In other words, responses that do not follow the leadership of the community risk doing more harm than good. Responses taken in the context of a long-standing relationship make this less likely.
Today, I’m hoping that you will join me in the effort of responding to anti-Muslim sentiment by taking the first steps to introduce yourself to a neighboring Islamic Community Center, school, or mosque. Engage your youth, your leadership, yourself in these efforts. Some options for action include:
- send a greeting card (youth group to youth group, clergy to clergy)
- identify when Islamic holidays occur and plan to celebrate them with your neighbors by either accepting an invitation to a gathering or simply sending a holiday card
- learn about important anniversaries, like the anniversary of the opening of an Islamic center or school, that you can commemorate and celebrate with the community
- engage deeper by visiting each other’s sacred spaces or organizing a joint service effort
When reaching out, you might consider some of the successes that UUs have had in the past. In addition, be aware that Islamic centers often have a different leadership structure than other religious groups. If you are having a difficult time finding a clear contact for interfaith engagement, be flexible and stay in touch as you learn how the community you’re reaching out choses to do things.
Sometimes, Islamic centers can get a lot of requests for interfaith partnerships because there may only be one mosque in town to partner with. If this is the case, be willing to go through an established interfaith organization or to meet your Muslim neighbors where they have already chosen to engage on an issue of common concern.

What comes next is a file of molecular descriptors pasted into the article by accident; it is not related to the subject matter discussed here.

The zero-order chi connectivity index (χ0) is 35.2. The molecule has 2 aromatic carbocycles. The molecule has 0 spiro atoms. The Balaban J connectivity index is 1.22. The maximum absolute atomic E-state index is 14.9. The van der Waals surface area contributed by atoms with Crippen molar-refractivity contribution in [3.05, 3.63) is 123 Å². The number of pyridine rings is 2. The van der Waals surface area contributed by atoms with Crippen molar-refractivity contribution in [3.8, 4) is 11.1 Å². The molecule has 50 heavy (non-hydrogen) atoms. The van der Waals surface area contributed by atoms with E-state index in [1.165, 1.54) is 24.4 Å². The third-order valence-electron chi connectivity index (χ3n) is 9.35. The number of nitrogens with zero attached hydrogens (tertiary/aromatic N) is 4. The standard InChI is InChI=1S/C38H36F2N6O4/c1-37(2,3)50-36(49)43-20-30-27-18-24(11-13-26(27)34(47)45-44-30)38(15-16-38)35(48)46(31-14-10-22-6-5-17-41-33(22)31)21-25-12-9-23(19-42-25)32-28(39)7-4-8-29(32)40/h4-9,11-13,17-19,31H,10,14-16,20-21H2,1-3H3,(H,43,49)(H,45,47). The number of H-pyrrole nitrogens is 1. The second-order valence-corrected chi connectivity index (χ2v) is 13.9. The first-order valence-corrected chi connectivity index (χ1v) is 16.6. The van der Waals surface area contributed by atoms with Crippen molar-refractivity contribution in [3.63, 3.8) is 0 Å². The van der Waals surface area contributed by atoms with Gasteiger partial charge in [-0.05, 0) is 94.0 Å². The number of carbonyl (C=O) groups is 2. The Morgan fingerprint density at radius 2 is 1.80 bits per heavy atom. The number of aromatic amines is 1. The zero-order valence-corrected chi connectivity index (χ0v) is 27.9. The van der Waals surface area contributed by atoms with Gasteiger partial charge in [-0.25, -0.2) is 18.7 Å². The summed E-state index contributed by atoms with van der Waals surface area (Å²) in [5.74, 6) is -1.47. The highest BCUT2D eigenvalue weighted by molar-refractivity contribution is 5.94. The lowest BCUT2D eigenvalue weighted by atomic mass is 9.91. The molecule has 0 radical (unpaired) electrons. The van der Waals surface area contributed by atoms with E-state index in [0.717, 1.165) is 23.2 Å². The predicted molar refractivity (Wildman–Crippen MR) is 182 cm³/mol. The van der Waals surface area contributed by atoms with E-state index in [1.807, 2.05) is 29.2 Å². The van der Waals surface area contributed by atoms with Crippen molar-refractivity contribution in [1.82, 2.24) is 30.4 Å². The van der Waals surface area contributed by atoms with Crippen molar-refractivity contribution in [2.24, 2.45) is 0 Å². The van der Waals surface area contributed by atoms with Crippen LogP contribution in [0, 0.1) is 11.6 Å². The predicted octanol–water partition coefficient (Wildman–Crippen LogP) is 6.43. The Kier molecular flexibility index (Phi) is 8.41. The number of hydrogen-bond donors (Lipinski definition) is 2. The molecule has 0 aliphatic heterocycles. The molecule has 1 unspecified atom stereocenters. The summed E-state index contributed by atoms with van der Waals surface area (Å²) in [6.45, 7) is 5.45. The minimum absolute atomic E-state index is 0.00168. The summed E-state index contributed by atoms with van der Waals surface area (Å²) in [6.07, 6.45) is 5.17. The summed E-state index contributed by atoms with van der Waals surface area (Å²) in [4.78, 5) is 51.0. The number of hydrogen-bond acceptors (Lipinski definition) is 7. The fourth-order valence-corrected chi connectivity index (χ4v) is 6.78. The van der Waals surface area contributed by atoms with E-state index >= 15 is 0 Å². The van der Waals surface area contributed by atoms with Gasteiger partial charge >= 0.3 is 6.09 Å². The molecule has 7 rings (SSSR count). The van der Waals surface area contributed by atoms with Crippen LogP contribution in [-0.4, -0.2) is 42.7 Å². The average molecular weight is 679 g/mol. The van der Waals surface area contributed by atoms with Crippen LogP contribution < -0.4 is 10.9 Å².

Interreligious partners are essential to responding to anti-Muslim sentiment. I am encouraged by the fact that we don’t have to wait for discrimination to define our responses. Instead, we can build diverse communities that celebrate our respective traditions now, making our communities safer and more inclusive for the future.
Christina Warner currently serves as Campaign Director for Shoulder-to-Shoulder: Standing with American Muslims; Upholding American Values. In this capacity, Christina collaborates with 29 national members of Shoulder-to-Shoulder and numerous local, state and regional partners to implement multi-faith work to end anti-Muslim sentiment. She previously served three years with Mennonite Central Committee in India and then Washington, DC.